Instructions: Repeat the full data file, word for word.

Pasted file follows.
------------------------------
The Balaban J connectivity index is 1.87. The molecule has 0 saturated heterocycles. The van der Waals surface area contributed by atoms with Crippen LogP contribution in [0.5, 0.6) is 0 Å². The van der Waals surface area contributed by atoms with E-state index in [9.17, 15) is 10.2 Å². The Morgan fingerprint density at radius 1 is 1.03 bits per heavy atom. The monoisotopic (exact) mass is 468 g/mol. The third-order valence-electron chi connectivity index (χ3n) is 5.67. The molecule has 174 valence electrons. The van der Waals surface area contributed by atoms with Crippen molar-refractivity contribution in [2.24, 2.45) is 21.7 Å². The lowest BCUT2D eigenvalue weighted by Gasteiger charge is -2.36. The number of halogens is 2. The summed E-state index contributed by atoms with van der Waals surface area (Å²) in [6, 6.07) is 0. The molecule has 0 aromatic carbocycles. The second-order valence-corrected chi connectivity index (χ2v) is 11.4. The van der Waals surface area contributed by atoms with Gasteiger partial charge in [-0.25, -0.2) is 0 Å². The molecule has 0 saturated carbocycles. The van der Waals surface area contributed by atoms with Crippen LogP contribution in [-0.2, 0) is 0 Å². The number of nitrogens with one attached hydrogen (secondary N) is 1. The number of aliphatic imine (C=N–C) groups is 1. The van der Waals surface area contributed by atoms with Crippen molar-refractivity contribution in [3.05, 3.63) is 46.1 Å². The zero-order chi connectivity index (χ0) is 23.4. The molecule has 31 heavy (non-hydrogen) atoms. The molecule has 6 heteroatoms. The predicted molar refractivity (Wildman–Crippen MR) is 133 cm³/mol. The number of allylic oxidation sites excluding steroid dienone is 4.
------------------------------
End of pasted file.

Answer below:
The Balaban J connectivity index is 1.87. The molecule has 0 saturated heterocycles. The van der Waals surface area contributed by atoms with Crippen LogP contribution in [0.5, 0.6) is 0 Å². The van der Waals surface area contributed by atoms with E-state index in [9.17, 15) is 10.2 Å². The Morgan fingerprint density at radius 1 is 1.03 bits per heavy atom. The monoisotopic (exact) mass is 468 g/mol. The third-order valence-electron chi connectivity index (χ3n) is 5.67. The molecule has 174 valence electrons. The van der Waals surface area contributed by atoms with Crippen molar-refractivity contribution in [2.24, 2.45) is 21.7 Å². The lowest BCUT2D eigenvalue weighted by Gasteiger charge is -2.36. The number of halogens is 2. The summed E-state index contributed by atoms with van der Waals surface area (Å²) in [6, 6.07) is 0. The molecule has 0 aromatic carbocycles. The second-order valence-corrected chi connectivity index (χ2v) is 11.4. The van der Waals surface area contributed by atoms with Gasteiger partial charge in [-0.25, -0.2) is 0 Å². The molecule has 0 saturated carbocycles. The van der Waals surface area contributed by atoms with Crippen LogP contribution in [-0.2, 0) is 0 Å². The number of nitrogens with one attached hydrogen (secondary N) is 1. The number of aliphatic imine (C=N–C) groups is 1. The van der Waals surface area contributed by atoms with Crippen molar-refractivity contribution in [3.05, 3.63) is 46.1 Å². The zero-order chi connectivity index (χ0) is 23.4. The molecule has 31 heavy (non-hydrogen) atoms. The molecule has 6 heteroatoms. The predicted molar refractivity (Wildman–Crippen MR) is 133 cm³/mol. The number of allylic oxidation sites excluding steroid dienone is 4.